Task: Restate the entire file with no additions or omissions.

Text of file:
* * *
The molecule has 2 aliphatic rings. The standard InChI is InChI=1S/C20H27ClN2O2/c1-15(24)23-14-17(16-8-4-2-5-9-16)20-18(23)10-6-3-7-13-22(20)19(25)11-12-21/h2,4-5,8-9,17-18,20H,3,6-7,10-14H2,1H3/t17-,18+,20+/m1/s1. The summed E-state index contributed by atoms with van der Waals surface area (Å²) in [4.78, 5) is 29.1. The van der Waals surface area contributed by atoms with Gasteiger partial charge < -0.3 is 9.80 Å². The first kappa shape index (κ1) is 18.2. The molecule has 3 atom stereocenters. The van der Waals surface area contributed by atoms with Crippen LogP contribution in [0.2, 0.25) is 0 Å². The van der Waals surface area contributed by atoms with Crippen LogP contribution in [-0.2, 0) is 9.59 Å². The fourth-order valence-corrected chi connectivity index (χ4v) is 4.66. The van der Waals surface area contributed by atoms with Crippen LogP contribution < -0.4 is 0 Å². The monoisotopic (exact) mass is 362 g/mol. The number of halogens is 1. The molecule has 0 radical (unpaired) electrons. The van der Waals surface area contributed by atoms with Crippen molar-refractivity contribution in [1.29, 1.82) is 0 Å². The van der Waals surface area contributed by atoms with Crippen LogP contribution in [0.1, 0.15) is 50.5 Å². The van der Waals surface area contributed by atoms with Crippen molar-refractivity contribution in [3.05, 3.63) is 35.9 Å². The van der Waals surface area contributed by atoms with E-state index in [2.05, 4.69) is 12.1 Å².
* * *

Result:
The molecule has 2 aliphatic rings. The standard InChI is InChI=1S/C20H27ClN2O2/c1-15(24)23-14-17(16-8-4-2-5-9-16)20-18(23)10-6-3-7-13-22(20)19(25)11-12-21/h2,4-5,8-9,17-18,20H,3,6-7,10-14H2,1H3/t17-,18+,20+/m1/s1. The summed E-state index contributed by atoms with van der Waals surface area (Å²) in [4.78, 5) is 29.1. The van der Waals surface area contributed by atoms with Gasteiger partial charge < -0.3 is 9.80 Å². The first kappa shape index (κ1) is 18.2. The molecule has 3 atom stereocenters. The van der Waals surface area contributed by atoms with Crippen LogP contribution in [0.2, 0.25) is 0 Å². The van der Waals surface area contributed by atoms with Crippen LogP contribution in [-0.2, 0) is 9.59 Å². The fourth-order valence-corrected chi connectivity index (χ4v) is 4.66. The van der Waals surface area contributed by atoms with Crippen LogP contribution < -0.4 is 0 Å². The monoisotopic (exact) mass is 362 g/mol. The number of halogens is 1. The molecule has 0 radical (unpaired) electrons. The van der Waals surface area contributed by atoms with Crippen molar-refractivity contribution in [1.29, 1.82) is 0 Å². The van der Waals surface area contributed by atoms with Crippen LogP contribution in [0.1, 0.15) is 50.5 Å². The van der Waals surface area contributed by atoms with Crippen molar-refractivity contribution in [3.05, 3.63) is 35.9 Å². The van der Waals surface area contributed by atoms with E-state index in [2.05, 4.69) is 12.1 Å².